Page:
By Emma Reilly
College students are busy people. Balancing classes, clubs, sports, and study time can be challenging. The last thing a stressed-out senior or frazzled freshman wants to do in their free time is read another book.
At Washington College, this is not entirely the case. Despite being assigned dense readings for class and managing busy schedules, some WC students demonstrated their interest in recreational reading.
“I started at WC in July 2019, and one of the questions that students began asking me immediately — in class, in research appointments, at the desk — was where are the fun books?” Director of Public Services Amanda Darby said.
In response to this student feedback, the Clifton M. Miller Library welcomed the Diversions Collection this semester. The collection is made up of an array of popular fiction and nonfiction works that students can check out and enjoy recreationally, and has been in the works since before the COVID-19 pandemic.
“We are an academic library and most of our collection…is for research, but we would be doing students a disservice if we said you were only here to do research,” Darby said.
According to Darby, the goal of the new collection is to expand the number of non-academic books available to students and to encourage leisurely reading.
The collection is a success so far.
“Since the collection has been live, 25% of the titles have circulated, which is pretty high for a collection that only went live a few months ago,” Darby said.
Though some students are taking advantage of the College’s endeavor, others may feel like it isn’t worthwhile to spend precious free time with their nose in a book. While bookworms may lament that college life prevents them from settling down with something enjoyable to read, not everyone feels the same way.
Academic burnout can make students feel like they should make the most of their time off. Those who see reading as an extension of studying will turn to socialization, television, or something else entirely before they ever even think of reading a novel.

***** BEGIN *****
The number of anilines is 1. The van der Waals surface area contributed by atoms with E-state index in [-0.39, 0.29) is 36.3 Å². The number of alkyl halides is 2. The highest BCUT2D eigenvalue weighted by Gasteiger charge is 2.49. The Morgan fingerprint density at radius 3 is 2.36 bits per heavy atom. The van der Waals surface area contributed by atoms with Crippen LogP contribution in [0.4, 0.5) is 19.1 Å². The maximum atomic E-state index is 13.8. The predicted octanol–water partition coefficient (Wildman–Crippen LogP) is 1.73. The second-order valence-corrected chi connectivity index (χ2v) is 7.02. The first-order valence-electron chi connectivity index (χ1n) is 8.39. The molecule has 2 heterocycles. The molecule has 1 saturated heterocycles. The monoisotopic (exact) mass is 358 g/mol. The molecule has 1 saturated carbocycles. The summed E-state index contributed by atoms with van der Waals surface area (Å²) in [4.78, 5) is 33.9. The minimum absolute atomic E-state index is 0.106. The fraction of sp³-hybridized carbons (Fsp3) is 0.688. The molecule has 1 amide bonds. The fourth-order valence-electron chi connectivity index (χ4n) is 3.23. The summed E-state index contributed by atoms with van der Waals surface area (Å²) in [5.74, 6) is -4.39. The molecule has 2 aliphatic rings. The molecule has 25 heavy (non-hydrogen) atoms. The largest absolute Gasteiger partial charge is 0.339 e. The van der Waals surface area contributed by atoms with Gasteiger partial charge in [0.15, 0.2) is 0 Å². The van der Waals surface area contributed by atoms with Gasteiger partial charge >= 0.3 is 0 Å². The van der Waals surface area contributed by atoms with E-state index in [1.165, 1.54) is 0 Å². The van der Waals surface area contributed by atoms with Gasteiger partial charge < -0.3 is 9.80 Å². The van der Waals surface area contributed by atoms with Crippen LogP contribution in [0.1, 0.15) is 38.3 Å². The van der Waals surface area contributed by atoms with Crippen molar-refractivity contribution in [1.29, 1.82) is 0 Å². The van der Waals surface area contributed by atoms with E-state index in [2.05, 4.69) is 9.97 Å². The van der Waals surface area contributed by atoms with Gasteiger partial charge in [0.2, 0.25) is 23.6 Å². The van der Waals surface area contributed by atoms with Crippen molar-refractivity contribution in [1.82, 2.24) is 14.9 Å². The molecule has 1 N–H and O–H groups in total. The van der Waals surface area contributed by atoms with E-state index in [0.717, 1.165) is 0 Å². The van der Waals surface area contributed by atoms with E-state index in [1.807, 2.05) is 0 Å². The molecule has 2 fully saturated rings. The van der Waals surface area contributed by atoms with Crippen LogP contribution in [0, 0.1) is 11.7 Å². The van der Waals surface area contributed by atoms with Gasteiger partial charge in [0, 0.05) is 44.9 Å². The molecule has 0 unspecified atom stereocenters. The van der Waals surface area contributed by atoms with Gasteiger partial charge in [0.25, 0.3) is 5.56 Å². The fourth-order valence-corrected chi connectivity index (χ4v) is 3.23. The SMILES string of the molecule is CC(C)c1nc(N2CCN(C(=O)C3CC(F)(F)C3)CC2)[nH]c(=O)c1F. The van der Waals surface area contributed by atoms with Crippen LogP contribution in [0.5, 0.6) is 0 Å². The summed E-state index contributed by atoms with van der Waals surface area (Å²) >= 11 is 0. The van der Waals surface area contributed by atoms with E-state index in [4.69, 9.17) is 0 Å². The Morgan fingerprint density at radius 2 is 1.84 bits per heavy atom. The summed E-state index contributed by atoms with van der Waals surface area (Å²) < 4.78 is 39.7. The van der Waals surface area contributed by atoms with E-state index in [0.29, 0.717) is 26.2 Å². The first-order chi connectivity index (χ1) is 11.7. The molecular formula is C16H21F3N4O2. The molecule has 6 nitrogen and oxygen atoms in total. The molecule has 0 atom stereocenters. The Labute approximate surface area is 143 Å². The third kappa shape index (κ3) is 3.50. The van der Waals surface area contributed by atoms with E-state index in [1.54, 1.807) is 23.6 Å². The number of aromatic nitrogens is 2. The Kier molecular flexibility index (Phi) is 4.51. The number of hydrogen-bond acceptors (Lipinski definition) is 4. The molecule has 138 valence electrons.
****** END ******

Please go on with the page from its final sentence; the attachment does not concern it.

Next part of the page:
This is why WC should continue to update and expand the Diversions Collection over time. Reading for fun can benefit students and alleviate some of the stress of college life.
While many college students may lack the time — and often the interest — to read a book that hasn’t been assigned for class, reading for pleasure can improve one’s physical and mental health.
According to Healthline, reading boosts brain function, increases one’s ability to be empathetic, and soothes anxiety and stress.
According to Healthline, “Researchers have confirmed that reading involves a complex network of circuits and signals in the brain. As your reading ability matures, those networks also get stronger and more sophisticated.”
Reading recreationally can also provide students with a much-needed outlet for relaxation.
“I think reading recreationally is good on many levels…the obvious benefit is that you take some time away from your research [and] from the stuff you have to do and do something you want to do [instead]. If we can provide an outlet for that, that’s great,” Darby said.
Diversions should encourage WC students to make time, even just a little, for recreational reading. The resources are available, now more than ever, and their benefits are too overwhelming to be ignored.
The next time you have an hour to yourself, consider checking out a book you — not just your professor — are interested in. Take a step away from the fast-paced academic day-to-day, sit down, and relax. You never know where a good book could take you — and you might just find the time well-spent.
Photo by Izze Rios
Featured Photo Caption: Junior Jon Kelly relaxes while enjoying a good book. Reading recreationally is a great way for students to unwind and de-stress.